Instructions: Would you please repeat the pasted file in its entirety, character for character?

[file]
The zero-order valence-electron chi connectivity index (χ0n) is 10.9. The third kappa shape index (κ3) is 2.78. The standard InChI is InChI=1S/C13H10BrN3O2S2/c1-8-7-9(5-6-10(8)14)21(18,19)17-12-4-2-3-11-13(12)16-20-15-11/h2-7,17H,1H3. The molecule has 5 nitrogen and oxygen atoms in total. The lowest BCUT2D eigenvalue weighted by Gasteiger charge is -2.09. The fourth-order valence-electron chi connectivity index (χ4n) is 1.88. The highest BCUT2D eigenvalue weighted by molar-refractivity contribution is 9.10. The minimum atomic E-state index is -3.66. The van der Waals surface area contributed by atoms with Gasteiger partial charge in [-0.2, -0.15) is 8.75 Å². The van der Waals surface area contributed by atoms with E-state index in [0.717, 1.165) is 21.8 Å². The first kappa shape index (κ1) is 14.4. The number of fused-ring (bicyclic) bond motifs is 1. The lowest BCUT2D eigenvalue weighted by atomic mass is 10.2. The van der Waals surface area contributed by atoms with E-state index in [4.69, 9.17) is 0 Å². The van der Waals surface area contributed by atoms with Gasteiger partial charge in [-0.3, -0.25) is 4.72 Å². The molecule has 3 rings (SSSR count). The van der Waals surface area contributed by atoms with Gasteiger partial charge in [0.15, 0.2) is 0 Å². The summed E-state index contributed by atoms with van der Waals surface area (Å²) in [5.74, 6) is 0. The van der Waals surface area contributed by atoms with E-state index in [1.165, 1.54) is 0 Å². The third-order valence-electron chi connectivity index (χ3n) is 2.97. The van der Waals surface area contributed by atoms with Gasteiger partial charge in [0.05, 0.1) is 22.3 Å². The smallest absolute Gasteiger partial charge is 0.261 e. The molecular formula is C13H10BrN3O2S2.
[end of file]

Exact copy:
The zero-order valence-electron chi connectivity index (χ0n) is 10.9. The third kappa shape index (κ3) is 2.78. The standard InChI is InChI=1S/C13H10BrN3O2S2/c1-8-7-9(5-6-10(8)14)21(18,19)17-12-4-2-3-11-13(12)16-20-15-11/h2-7,17H,1H3. The molecule has 5 nitrogen and oxygen atoms in total. The lowest BCUT2D eigenvalue weighted by Gasteiger charge is -2.09. The fourth-order valence-electron chi connectivity index (χ4n) is 1.88. The highest BCUT2D eigenvalue weighted by molar-refractivity contribution is 9.10. The minimum atomic E-state index is -3.66. The van der Waals surface area contributed by atoms with Gasteiger partial charge in [-0.2, -0.15) is 8.75 Å². The van der Waals surface area contributed by atoms with E-state index in [0.717, 1.165) is 21.8 Å². The first kappa shape index (κ1) is 14.4. The number of fused-ring (bicyclic) bond motifs is 1. The lowest BCUT2D eigenvalue weighted by atomic mass is 10.2. The van der Waals surface area contributed by atoms with E-state index in [4.69, 9.17) is 0 Å². The van der Waals surface area contributed by atoms with Gasteiger partial charge in [-0.3, -0.25) is 4.72 Å². The molecule has 3 rings (SSSR count). The van der Waals surface area contributed by atoms with Gasteiger partial charge in [0.15, 0.2) is 0 Å². The summed E-state index contributed by atoms with van der Waals surface area (Å²) in [5.74, 6) is 0. The van der Waals surface area contributed by atoms with E-state index in [1.165, 1.54) is 0 Å². The third-order valence-electron chi connectivity index (χ3n) is 2.97. The van der Waals surface area contributed by atoms with Gasteiger partial charge in [0.05, 0.1) is 22.3 Å². The smallest absolute Gasteiger partial charge is 0.261 e. The molecular formula is C13H10BrN3O2S2.